Thoughts on life, leadership and the movement called the church by Brian C. Hughes, Senior Pastor

by Brian C. Hughes, Senior Pastor

Sunday, April 10, 2011

Easter Soul Prep Day 9

Some of you have made very insightful comments on previous days. You are asking questions, seeing things you hadn't seen before, and learning to read between the lines. You are hearing tone and visualizing the scene. You are digging deeper into the background, culture and historical context. THIS is the BEST of great Bible study...Way To Go!

Lately, God is doing something in me where He is bringing to my mind many other parts of the Bible as I read. For example, Jesus says in John 9:5 "While I am in the world, I am the light of the world." That leads to the question: 'Well, Jesus, who's the light of the world whey you are not in the world?' And I immediately thought of Matthew 5:14 when Jesus clearly says, "You are the light of the world." and John repeatedly uses light as a metaphor for direction, goodness, God's presence, truth, etc. See chapters 1, 3, 5, 8, 9, 11 & 12.

The question that is asked by the Pharisees in v.2 would be a normal, common assumption. Disease or affliction was deemed to be the result of someone's sin. Your life circumstances were in a cause-and-effect relationship with your goodness.

Jesus dispels this kind of false assumption. Things are often broken because we live in a broken world. Sometimes, we can draw a straight line from our actions (sin) to our circumstances (consequences). Other times, like the devastation of a natural disaster or many diseases, etc., you cannot do this. It just is. Nobody caused it.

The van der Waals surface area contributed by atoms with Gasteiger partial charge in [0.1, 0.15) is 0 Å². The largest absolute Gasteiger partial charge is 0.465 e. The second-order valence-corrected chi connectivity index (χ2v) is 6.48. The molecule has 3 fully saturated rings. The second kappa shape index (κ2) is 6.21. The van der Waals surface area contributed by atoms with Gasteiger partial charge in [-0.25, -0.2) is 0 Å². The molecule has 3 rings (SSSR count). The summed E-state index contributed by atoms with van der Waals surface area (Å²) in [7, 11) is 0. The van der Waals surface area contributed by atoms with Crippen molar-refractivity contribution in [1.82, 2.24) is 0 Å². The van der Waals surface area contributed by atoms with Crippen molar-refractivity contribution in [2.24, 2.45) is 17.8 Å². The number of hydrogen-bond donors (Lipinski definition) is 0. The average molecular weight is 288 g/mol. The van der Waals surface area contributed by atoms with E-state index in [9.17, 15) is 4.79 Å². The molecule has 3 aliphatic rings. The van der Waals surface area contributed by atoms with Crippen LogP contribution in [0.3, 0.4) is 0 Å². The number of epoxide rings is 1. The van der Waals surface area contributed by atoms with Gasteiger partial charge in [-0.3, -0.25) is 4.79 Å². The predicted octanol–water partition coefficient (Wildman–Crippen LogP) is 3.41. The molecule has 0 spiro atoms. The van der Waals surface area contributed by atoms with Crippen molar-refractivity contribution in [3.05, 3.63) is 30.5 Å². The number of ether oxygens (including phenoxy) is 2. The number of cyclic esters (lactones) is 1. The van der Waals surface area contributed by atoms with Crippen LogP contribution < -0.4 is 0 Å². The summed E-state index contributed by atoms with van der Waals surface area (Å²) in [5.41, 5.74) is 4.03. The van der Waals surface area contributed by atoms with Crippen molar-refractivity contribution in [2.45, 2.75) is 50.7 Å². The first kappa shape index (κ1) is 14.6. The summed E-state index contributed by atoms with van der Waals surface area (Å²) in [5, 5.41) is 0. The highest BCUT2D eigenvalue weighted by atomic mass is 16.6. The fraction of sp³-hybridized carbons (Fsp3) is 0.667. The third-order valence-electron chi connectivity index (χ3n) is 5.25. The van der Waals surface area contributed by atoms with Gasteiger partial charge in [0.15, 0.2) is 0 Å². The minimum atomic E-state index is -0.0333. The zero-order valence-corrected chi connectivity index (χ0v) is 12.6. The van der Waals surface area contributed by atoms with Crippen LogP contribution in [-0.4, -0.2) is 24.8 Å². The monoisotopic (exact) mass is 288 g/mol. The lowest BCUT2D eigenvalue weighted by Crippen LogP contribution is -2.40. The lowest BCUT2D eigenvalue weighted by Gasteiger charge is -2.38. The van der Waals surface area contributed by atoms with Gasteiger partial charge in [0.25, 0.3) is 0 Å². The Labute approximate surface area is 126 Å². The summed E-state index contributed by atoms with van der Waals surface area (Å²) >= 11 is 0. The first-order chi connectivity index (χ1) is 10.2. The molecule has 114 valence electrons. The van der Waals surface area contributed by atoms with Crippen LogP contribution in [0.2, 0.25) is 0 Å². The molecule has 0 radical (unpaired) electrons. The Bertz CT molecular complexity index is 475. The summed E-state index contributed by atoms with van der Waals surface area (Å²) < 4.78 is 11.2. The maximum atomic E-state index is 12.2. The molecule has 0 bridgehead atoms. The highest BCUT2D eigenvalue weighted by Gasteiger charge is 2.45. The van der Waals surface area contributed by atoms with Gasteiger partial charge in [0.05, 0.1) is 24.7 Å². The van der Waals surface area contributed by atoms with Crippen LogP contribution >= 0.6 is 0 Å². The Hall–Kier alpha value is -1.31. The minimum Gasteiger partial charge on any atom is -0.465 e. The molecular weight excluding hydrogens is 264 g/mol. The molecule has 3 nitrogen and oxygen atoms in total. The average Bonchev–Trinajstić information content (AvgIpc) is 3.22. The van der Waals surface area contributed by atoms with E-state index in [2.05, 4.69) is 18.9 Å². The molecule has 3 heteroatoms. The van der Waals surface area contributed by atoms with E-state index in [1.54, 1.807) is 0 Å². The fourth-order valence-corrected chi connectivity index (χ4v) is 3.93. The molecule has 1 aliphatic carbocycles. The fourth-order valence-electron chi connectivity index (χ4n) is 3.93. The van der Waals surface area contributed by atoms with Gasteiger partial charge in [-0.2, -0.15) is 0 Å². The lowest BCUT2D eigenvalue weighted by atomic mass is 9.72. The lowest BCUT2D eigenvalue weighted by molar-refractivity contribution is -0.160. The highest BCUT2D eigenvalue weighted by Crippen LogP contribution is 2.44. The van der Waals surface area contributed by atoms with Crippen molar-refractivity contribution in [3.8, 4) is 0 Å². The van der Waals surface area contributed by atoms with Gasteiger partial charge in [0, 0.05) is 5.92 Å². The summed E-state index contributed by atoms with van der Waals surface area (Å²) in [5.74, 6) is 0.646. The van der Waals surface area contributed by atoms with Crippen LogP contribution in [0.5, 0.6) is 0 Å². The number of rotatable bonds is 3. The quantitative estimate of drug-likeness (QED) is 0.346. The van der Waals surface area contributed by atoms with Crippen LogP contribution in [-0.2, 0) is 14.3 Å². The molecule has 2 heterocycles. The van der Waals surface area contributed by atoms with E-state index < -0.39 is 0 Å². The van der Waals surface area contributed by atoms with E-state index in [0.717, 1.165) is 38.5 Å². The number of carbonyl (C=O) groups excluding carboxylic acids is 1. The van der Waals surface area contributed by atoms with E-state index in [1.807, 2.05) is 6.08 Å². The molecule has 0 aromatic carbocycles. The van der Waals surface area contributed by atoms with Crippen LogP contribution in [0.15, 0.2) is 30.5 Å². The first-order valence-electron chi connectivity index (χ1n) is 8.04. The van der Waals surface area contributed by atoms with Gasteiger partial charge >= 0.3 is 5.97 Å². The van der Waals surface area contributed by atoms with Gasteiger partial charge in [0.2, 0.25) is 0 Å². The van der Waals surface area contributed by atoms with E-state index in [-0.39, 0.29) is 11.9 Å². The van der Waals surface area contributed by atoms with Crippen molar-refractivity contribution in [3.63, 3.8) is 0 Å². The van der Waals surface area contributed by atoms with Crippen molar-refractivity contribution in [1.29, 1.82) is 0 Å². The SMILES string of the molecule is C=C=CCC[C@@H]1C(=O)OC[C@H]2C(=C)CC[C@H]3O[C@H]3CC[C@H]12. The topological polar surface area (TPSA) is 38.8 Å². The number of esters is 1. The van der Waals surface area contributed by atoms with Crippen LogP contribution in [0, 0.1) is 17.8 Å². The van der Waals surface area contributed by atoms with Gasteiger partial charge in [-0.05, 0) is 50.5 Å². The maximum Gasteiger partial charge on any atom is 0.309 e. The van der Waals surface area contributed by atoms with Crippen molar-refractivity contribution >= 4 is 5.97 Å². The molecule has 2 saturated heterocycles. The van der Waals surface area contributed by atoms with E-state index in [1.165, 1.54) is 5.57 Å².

Jesus' response, though, in v.3, reminds me of Romans 8:28.

What follows is a witch-hunt. The Pharisees are really upset about the healing and are looking for someone to be a scapegoat. Note that man's defense in v.30, which is really funny, by the way.

The entire chapter is centered around this one healing and the fallout that comes behind it. It is fascinating and there are many lessons to come from it. What are some of the things you see or some of the ways you feel God is speaking to you out of this?

(By the way, it does have a lot of relevance to last weekend's services at PCC, doesn't it!?)


jf said...

I wondered why Jesus would make the man go to the river and wash the clay out of his eyes before he regained his sight. Jesus could have easily restored this man's sight instantly, so why did he make him wash at the river first? Was this a test of this man's faith?

Brian C. Hughes said...

It's a great question, jf. It's also worthwhile asking about the spit and mud...Jesus didn't need that either. Lots has been made over these questions. I encourage you to keep thinking about them. God may give you a great answer!